Shane Ferro's Profile
HSAs: When your health insurance becomes a retirement account
A few weeks ago, we received an email from a reader who had some questions about his health savings account. The email raised two interesting questions: Are these tax-favored insurance products becoming retirement accounts, and, to quote the email, “does anybody regulate these clowns”?
Theoretically, HSAs are meant to be a way for you to use before-tax money to pay for your healthcare costs when you have a high-deductible plan (meaning your deductible is at least $1,200 a year for an individual or $2,400 for a family before your insurance benefits kick in). But they have morphed into something more than that, thanks to their triple tax advantage:
Your account contributions are pre-tax or tax-deductible.
All earnings, interest, and, yes, investment returns are tax-free.
- Any withdrawals for qualified medical expenses are tax-free. Plus, once you reach age 65, all nonmedical withdrawals are taxed at your current tax rate, just like a traditional IRA. (If you withdraw money for nonmedical expenses before you’re 65, then there’s a 20% penalty.)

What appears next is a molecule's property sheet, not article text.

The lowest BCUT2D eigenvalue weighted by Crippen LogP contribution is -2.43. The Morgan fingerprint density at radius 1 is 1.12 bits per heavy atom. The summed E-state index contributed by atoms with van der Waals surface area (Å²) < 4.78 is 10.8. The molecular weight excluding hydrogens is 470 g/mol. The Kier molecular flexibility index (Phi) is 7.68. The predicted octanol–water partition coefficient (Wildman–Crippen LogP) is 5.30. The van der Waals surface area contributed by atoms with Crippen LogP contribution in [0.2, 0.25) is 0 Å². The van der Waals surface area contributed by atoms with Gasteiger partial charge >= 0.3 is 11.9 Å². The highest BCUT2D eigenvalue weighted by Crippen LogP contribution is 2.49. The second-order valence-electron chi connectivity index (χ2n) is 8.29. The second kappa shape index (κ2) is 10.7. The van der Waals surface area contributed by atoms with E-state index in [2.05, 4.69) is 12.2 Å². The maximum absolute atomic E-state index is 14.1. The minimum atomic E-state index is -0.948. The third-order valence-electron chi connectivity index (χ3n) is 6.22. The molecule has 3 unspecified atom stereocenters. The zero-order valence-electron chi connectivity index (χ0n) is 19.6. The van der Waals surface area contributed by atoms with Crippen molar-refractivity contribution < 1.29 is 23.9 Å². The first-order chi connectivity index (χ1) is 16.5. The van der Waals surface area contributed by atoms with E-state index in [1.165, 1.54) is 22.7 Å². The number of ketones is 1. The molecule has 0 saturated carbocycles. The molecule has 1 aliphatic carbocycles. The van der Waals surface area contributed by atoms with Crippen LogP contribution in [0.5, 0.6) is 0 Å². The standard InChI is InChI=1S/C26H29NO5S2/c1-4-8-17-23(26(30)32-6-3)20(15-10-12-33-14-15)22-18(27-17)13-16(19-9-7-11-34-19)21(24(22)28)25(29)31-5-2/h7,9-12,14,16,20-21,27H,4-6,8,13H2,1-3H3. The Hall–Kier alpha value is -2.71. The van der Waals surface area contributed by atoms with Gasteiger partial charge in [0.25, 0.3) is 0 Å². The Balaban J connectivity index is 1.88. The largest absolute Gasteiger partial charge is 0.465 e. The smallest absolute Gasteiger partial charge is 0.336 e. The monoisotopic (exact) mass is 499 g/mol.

Investment returns? Indeed. It turns out that HSAs aren’t limited to cash. You certainly can put your money (restricted to $3,250 for an individual or $6,450 per family per year, plus an extra $1,000 a year if you are over 55) into an FDIC-insured savings account. State Farm offers such a product through State Farm Bank. But many companies offer a richly varied menu to suit any risk appetite: a company called Health Savings Administrators, for instance, gives you a list of of no fewer than 22 Vanguard funds to choose from, including funds devoted to small-cap stocks and “strategic equity”.
Wells Fargo offers both types of accounts. When you open an HSA at Wells Fargo, you put your money in an FDIC-insured deposit account that pays a tiny bit of interest annually. Once you have $2,000 in that deposit account, you then have the option to start putting money in a separate, non-insured HSA investment account, with various mutual fund options.
For anybody with high-deductible insurance, then, this is an attractive tax-free way to invest money in the stock market. It’s especially attractive to the young and healthy, since those people have a lower risk of having to tap their HSA to pay medical expenses before their money has had a chance to grow.